About a dozen members of the coalition, Pledge 2 Protect, rallied outside City Hall in November, shouting, “Hey, hey City Hall, Vision Zero for us all! Hey, hey de Blasio, we want safe streets, we want clean air!” Some held signs that read, “East 91st Street Garbage Dump=Zero Vision.” One sign quoted de Blasio back when he introduced Vision Zero on Jan. 15 and said, “This is a crisis that’s happening every day in our city…we have to act right now to protect lives.”

The dump they are referring to is the East 91st Street garbage transfer station that will bring up to 500 trucks a day through East Harlem and Yorkville, an area with 11 daycare centers, 16 schools and two senior centers. The coalition has proposed that the ramp be moved one block north to 92nd Street to reduce fatal accidents.

The station was proposed as part of the 2006 Comprehensive Solid Waste Management plan by the Bloomberg administration and is set to open in 2015. Garbage trucks are statistically the deadliest single-unit vehicles on the road to pedestrians. According to Pledge 2 Protect, 29 percent of all truck traffic fatalities between January and October of this year involved garbage trucks.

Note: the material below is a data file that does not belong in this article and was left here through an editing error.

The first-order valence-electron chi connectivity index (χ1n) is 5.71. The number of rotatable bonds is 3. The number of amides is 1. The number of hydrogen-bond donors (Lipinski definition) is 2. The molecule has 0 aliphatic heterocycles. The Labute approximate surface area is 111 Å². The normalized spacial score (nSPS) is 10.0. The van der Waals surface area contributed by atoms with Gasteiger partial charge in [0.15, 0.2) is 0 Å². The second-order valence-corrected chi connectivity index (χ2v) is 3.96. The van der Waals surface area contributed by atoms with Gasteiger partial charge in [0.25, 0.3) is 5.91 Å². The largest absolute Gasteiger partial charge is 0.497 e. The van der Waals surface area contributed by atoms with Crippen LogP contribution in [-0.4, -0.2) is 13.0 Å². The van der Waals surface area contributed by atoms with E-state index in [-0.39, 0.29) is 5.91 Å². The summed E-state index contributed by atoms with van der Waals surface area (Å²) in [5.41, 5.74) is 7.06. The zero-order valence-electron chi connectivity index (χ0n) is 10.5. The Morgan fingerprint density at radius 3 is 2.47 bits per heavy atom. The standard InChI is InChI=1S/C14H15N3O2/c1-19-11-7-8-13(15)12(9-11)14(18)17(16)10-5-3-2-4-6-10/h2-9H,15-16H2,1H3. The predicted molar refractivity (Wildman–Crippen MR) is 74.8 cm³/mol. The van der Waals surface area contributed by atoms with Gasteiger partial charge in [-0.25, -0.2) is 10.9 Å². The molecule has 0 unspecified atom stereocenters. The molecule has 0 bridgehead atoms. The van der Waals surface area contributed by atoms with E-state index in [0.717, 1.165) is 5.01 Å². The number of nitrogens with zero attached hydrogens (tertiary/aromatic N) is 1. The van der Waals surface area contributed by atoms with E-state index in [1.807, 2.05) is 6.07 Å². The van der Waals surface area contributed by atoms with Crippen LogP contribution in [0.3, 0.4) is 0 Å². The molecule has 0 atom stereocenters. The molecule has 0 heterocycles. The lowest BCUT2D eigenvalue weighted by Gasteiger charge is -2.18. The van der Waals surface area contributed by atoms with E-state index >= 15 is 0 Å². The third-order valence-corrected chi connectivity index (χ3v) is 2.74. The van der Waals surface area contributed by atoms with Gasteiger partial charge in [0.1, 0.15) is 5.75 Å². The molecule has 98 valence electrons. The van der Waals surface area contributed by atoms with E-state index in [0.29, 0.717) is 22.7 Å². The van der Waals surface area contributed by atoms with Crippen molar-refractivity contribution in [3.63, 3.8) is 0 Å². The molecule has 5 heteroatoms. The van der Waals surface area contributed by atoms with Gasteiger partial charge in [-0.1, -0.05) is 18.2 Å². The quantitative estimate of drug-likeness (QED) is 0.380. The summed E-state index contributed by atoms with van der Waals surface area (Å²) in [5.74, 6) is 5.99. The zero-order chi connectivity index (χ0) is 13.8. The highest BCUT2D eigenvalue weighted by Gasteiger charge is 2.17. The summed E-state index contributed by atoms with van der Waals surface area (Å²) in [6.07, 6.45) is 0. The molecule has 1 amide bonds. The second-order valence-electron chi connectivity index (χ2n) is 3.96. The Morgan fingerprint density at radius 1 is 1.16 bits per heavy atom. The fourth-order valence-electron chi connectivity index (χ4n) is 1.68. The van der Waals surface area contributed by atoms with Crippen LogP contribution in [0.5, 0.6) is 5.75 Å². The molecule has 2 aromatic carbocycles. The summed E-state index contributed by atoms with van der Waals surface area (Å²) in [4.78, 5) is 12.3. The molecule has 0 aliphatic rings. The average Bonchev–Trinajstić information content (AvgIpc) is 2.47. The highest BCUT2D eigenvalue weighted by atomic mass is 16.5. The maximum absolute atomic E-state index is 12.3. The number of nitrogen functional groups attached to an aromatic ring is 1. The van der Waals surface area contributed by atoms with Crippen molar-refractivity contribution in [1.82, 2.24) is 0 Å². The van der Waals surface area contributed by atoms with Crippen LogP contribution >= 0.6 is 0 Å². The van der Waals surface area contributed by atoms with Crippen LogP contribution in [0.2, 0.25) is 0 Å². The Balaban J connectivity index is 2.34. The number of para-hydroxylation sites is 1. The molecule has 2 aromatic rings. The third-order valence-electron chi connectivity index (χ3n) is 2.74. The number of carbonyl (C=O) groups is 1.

Yet trucks were accountable for only four percent of all pedestrian crashes from 2002-2006 according to the New York City Pedestrian Safety and Action Plan, with 246 crashes, 74 of which were fatal.

And only 16 percent of pedestrian crashes involved a taxi or livery car, while 79 percent involve private passenger cars.

So there clearly is more work to be done. “The mayor has used the phrase “a public health crisis” about traffic violence many times. If we really have a public health crisis on our hands we need to approach it like one,” said Stephan. “I think that approaching it like one is taking every step possible to eliminate it. If our water supply were poisoned, we wouldn’t wait for community board approval, we wouldn’t act slowly and methodically, we would attack the problem head on with every resource available.”